Introducing People to Type – The Pros and Cons of Different ApproachesMay 2nd, 2012
Thanks to Jennifer Selby Long for suggesting this topic. I hope it triggers some very rich discussion.
While I won’t mention all of the variations possible, hopefully I’ll mention one that is similar to the one you use or was used when you were introduced to type.
First, one must consider when the instrument results or report will be shared with the client. I believe the report should never be shared until after the client has received an explanation of the theory and selected a type code to compare with the type code reported by the instrument. This is essential in my mind as the validity data on the instruments range from 63% to 93%, with the MBTI® data reflecting 73%. People in our culture seem to be conditioned to treat instrument results as the answer, so if they receive their reported type code before being allowed to select a type code based on an explanation of the theory, they often just adopt the reported type code.
Second, one must consider how complete the type code description will be that is used for the client to review in the "deciding on best fit” process. I prefer making descriptions at least a full page per type code for the client to use. Currently, I use "Snapshots of Type” which provide two full pages per type code. They are color coded by temperament and are unbound making it easy for the client to put any two type codes side by side for comparison.
How might the theory be introduced to the client? Here are several ways I’ve tried that you might consider:
1. Use the four dichotomies and have the client select the preference that seems more natural from each dichotomy, thereby creating a four letter type code for verification. This method is following the same process that almost all of the instruments use. I find it leads to stereotyping as often the idea of preferring one over the other while using both is often lost in the introductory process.
2. Use the above method, then add the perceiving function-attitudes to the Sensing-Intuition dichotomy and add the judging function-attitudes to the Thinking-Feeling dichotomy. This becomes a very time consuming and complex process. I found it often left my clients more confused than if I had just stayed with the preferences on the four dichotomies.
3. Blend the two above approaches into a process that has the client selecting preferences for an energy attitude and for an orientation attitude, while selecting a perceiving function-attitude and a judging function-attitude. When I tried this approach I thought I had found the perfect method, but I found myself trying to explain why a person might have selected a preference for Introversion while selecting two extraverted function-attitudes. However, clients tended to recognize their use of all eight function-attitudes and tended not to stereotype. These are two points that I consider very important for the ethical use of type theory.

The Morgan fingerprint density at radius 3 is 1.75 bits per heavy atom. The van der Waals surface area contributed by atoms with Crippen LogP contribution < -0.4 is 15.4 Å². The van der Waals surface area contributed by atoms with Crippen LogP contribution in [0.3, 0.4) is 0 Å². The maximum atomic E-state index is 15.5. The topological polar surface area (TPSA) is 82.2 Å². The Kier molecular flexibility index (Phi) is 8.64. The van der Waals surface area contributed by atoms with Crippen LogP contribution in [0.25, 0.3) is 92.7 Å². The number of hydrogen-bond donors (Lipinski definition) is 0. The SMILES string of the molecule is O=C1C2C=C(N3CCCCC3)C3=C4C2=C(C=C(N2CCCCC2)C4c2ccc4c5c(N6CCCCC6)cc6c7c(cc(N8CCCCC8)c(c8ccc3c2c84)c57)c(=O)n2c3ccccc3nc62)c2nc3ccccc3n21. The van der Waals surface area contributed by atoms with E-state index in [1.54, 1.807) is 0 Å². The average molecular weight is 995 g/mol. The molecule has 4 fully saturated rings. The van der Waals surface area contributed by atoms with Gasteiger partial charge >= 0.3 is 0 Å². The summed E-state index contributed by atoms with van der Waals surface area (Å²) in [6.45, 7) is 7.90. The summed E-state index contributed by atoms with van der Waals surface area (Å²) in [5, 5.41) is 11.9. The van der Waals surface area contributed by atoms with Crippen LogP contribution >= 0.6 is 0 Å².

4. Modify the third approach by eliminating the preference selections and use a client’s function-attitude selections to develop type codes for further examination. This is my current approach and it is by far the fastest way I’ve ever introduced type. It leaves people feeling good about themselves, and there are no tendencies to stereotype. The clients are introduced to each perceiving function-attitude and given an opportunity to use that function-attitude to assess how natural each process might be for them. Once all four perceiving function-attitudes have been introduced and experienced, the client selects the one that is most natural. This process is repeated with the judging function-attitudes. These function-attitude selections are used to indicate either a possible energy attitude or an orientation attitude which combine to yield three letters of a type code. For example, if Se and Te were selected then the first letter is assumed to be E yielding EST, but if Se and Ti were selected the fourth letter is assumed to be P yielding STP. The full type code descriptions of these three letters are then examined (ESTJ and ESTP or ISTP and ESTP) and a type code is selected. If neither of the type code descriptions fit, the person is asked to examine the descriptions of the other two type codes that contain the same two middle letters and select a type code. The selected type code is then compared with the type code reported by the instrument. The type code selected in this last comparison is considered the "best-fit” type code.
This process actively involves the client in examining multiple whole type descriptions as a "best-fit” type code is selected. Clients understand that neither the interpretation nor the instrument is flawless and the decision as to a "best-fit” type code is theirs alone. Clients also recognize they use all of the function-attitudes with varying degrees of comfort, and hence, have no tendencies to stereotype.
All four methods work, but none are perfect. What are your thoughts?